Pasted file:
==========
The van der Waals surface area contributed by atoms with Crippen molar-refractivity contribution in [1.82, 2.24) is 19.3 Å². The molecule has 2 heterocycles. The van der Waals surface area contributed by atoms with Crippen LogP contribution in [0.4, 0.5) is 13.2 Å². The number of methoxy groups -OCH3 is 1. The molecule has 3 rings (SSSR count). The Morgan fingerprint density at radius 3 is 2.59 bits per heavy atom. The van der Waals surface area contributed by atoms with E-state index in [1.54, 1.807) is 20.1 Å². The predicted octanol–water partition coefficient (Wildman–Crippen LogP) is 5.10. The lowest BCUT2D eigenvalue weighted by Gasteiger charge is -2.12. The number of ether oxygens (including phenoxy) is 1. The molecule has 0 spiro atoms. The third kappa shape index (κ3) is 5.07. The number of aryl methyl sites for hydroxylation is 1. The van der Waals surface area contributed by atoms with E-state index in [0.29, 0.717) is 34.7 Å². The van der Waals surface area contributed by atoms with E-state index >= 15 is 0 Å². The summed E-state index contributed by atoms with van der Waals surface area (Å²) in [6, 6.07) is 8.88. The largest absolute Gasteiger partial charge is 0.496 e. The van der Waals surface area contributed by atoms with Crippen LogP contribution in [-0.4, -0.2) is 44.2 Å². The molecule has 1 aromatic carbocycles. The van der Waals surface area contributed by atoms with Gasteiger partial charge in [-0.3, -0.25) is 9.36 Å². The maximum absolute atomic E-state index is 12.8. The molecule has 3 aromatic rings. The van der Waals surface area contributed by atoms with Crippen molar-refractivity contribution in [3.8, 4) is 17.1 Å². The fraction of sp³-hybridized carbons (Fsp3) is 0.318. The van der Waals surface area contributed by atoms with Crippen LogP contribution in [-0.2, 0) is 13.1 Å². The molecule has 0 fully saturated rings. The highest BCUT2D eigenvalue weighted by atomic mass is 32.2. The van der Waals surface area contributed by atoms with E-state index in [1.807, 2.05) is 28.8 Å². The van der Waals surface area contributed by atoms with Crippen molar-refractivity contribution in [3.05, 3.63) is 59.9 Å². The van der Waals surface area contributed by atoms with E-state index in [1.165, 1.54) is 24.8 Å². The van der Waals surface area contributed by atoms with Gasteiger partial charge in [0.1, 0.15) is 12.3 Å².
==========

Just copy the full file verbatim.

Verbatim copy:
The van der Waals surface area contributed by atoms with Crippen molar-refractivity contribution in [1.82, 2.24) is 19.3 Å². The molecule has 2 heterocycles. The van der Waals surface area contributed by atoms with Crippen LogP contribution in [0.4, 0.5) is 13.2 Å². The number of methoxy groups -OCH3 is 1. The molecule has 3 rings (SSSR count). The Morgan fingerprint density at radius 3 is 2.59 bits per heavy atom. The van der Waals surface area contributed by atoms with E-state index in [1.54, 1.807) is 20.1 Å². The predicted octanol–water partition coefficient (Wildman–Crippen LogP) is 5.10. The lowest BCUT2D eigenvalue weighted by Gasteiger charge is -2.12. The number of ether oxygens (including phenoxy) is 1. The molecule has 0 spiro atoms. The third kappa shape index (κ3) is 5.07. The number of aryl methyl sites for hydroxylation is 1. The van der Waals surface area contributed by atoms with E-state index in [0.29, 0.717) is 34.7 Å². The van der Waals surface area contributed by atoms with E-state index >= 15 is 0 Å². The summed E-state index contributed by atoms with van der Waals surface area (Å²) in [6, 6.07) is 8.88. The largest absolute Gasteiger partial charge is 0.496 e. The van der Waals surface area contributed by atoms with Crippen LogP contribution in [-0.4, -0.2) is 44.2 Å². The molecule has 1 aromatic carbocycles. The van der Waals surface area contributed by atoms with Gasteiger partial charge in [-0.3, -0.25) is 9.36 Å². The maximum absolute atomic E-state index is 12.8. The molecule has 3 aromatic rings. The van der Waals surface area contributed by atoms with Crippen molar-refractivity contribution in [3.8, 4) is 17.1 Å². The fraction of sp³-hybridized carbons (Fsp3) is 0.318. The van der Waals surface area contributed by atoms with Crippen LogP contribution in [-0.2, 0) is 13.1 Å². The molecule has 0 fully saturated rings. The highest BCUT2D eigenvalue weighted by atomic mass is 32.2. The van der Waals surface area contributed by atoms with E-state index in [1.807, 2.05) is 28.8 Å². The van der Waals surface area contributed by atoms with Crippen molar-refractivity contribution in [3.05, 3.63) is 59.9 Å². The van der Waals surface area contributed by atoms with E-state index in [1.165, 1.54) is 24.8 Å². The van der Waals surface area contributed by atoms with Gasteiger partial charge in [0.1, 0.15) is 12.3 Å².